Italy, The Final Days and Thoughts
We were all quite ready to NOT drive so much after the long travels the day before, and Doumina had seen that coming after trying this part of our itinerary on another group. As beautiful and paradisical (yes, I made that word up, why not?) as Mamma Franca’s place is at Podere Ciona, it is very remote. I am used to a sort of remoteness but this is really far from anything. It took 30 minutes on narrow, windy roads, just to get to a main road, so we needed to keep the driving to a minimum. We went to Le Rote, one of our Small Vineyards, and the grounds were some of the most beautiful thus far. Hard to believe that every place is amazingly beautiful, I know, and even harder to believe when you are there! I would think to myself ah yes, another vineyard, another tasting room… and then we would be in another completely different setting, each one beautiful, unique and amazing.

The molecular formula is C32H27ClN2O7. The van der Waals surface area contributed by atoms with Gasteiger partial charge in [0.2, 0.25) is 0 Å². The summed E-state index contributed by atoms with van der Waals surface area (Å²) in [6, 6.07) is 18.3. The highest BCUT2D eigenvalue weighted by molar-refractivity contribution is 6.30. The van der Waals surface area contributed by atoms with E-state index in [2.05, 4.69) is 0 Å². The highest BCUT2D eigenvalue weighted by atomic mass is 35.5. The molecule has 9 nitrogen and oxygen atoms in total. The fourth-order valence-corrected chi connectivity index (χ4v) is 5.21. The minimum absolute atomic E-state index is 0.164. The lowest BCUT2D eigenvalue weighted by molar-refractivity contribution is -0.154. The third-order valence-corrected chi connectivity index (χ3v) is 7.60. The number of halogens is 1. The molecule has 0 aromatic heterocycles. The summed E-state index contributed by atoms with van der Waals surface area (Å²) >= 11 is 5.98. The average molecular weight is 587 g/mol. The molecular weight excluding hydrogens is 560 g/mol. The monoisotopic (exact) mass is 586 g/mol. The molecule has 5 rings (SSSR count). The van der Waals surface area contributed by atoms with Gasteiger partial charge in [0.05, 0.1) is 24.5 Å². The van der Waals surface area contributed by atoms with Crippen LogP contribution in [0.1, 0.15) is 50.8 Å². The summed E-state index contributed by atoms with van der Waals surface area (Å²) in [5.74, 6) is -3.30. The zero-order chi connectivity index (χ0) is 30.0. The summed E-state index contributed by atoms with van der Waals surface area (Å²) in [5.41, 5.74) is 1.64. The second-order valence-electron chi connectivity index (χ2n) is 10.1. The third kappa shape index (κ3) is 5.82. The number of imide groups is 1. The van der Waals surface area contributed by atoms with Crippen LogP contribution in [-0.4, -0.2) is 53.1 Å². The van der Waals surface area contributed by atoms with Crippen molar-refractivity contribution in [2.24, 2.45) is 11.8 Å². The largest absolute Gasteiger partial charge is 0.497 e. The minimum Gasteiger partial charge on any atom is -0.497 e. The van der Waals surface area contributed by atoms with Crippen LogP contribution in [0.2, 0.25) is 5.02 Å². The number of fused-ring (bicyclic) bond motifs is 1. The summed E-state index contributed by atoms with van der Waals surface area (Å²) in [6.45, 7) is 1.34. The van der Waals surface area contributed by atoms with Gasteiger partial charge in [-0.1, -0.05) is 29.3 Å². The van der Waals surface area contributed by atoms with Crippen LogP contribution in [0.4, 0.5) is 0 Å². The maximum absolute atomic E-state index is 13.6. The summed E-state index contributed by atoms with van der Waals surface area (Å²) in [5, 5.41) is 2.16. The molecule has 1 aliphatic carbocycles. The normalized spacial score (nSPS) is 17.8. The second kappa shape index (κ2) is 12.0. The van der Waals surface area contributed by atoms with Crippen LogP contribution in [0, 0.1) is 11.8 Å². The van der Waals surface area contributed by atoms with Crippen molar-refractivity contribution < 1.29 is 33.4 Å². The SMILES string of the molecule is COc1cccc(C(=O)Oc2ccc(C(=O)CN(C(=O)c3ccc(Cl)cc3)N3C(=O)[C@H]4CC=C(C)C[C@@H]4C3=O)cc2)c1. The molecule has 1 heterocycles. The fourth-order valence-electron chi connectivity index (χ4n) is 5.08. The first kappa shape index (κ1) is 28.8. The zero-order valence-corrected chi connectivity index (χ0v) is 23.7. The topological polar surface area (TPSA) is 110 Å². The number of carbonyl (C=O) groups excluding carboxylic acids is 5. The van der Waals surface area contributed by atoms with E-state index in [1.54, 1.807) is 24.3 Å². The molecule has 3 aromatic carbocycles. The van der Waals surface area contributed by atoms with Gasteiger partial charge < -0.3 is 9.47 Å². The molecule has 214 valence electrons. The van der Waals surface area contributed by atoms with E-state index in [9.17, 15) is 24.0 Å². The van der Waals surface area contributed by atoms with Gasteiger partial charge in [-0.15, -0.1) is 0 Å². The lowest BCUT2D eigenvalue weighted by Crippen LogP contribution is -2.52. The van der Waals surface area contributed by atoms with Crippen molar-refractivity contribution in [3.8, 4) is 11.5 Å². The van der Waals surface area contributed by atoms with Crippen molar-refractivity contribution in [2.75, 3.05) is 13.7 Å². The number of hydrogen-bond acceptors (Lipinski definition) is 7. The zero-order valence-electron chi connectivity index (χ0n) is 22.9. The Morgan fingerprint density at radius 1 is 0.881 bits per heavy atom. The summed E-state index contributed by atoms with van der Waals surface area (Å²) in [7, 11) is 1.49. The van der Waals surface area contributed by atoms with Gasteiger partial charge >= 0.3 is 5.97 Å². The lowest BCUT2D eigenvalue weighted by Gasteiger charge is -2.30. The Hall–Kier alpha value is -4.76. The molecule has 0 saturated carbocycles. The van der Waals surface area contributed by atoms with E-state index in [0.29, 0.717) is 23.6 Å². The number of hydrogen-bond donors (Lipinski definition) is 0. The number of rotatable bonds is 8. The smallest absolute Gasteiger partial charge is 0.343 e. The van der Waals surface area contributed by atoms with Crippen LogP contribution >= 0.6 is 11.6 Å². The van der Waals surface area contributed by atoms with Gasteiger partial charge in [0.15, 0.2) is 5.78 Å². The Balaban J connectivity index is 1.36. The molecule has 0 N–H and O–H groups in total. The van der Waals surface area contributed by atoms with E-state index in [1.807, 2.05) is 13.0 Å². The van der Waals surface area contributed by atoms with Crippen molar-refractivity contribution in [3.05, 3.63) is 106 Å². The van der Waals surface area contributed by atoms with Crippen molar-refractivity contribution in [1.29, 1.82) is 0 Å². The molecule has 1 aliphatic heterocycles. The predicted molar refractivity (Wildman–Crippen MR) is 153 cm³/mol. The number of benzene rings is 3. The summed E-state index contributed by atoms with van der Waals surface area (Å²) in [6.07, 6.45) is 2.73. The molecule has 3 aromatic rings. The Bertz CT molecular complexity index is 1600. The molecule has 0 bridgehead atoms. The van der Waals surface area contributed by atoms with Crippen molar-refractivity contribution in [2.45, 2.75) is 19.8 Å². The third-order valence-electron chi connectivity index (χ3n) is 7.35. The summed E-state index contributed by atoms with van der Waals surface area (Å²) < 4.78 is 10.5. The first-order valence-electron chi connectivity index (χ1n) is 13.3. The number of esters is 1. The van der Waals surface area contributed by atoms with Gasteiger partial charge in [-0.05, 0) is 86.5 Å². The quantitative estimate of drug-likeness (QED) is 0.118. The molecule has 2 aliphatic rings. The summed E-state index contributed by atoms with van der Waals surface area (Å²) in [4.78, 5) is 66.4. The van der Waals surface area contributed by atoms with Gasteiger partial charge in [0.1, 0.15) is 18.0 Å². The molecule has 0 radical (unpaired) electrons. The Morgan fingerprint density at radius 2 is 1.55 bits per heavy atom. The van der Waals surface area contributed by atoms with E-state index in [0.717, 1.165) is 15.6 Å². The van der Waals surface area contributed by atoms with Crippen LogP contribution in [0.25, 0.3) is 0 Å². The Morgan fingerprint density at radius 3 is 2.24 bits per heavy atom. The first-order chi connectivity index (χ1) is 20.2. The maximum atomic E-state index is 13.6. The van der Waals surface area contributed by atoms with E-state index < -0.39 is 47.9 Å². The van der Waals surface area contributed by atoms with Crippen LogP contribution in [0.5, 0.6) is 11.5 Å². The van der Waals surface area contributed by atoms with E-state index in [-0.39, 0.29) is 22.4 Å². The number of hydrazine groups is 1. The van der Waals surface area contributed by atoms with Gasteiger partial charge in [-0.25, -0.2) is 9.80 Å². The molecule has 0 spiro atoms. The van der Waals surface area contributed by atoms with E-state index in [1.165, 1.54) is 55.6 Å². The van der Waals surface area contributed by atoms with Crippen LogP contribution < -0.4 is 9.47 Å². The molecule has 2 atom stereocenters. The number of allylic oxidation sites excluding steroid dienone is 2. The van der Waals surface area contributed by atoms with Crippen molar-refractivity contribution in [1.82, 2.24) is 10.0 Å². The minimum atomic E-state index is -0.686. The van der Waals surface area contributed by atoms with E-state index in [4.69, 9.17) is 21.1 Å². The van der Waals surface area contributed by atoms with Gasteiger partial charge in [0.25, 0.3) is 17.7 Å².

Le Rote is near the small hill town of San Gemignano (“san gem-in-NYAH-no). This region had even more vineyards than we had seen and this estate made me think of Tara. I half expected Ashley & Melanie Wilkes to float down the massive staircase to greet us… instead we were treated to a meeting with Paolo, the enologist on the estate. He had very little English, so we all had to follow along and figure things out together: luckily this was not our first vineyard tour. As we walked into the tank room everyone grew quiet. Instead of the usual stainless steel tanks that we had been seeing, this place had walls of concrete tanks. From the ceiling to the floor, running along 2 different walls, these tanks were mammoth! The opening was big enough for a small man to fit through for cleaning purposes! The cellar where they keep the barriques was one of the most beautiful we had seen, with bricks that had to be as old as the 19th century villa.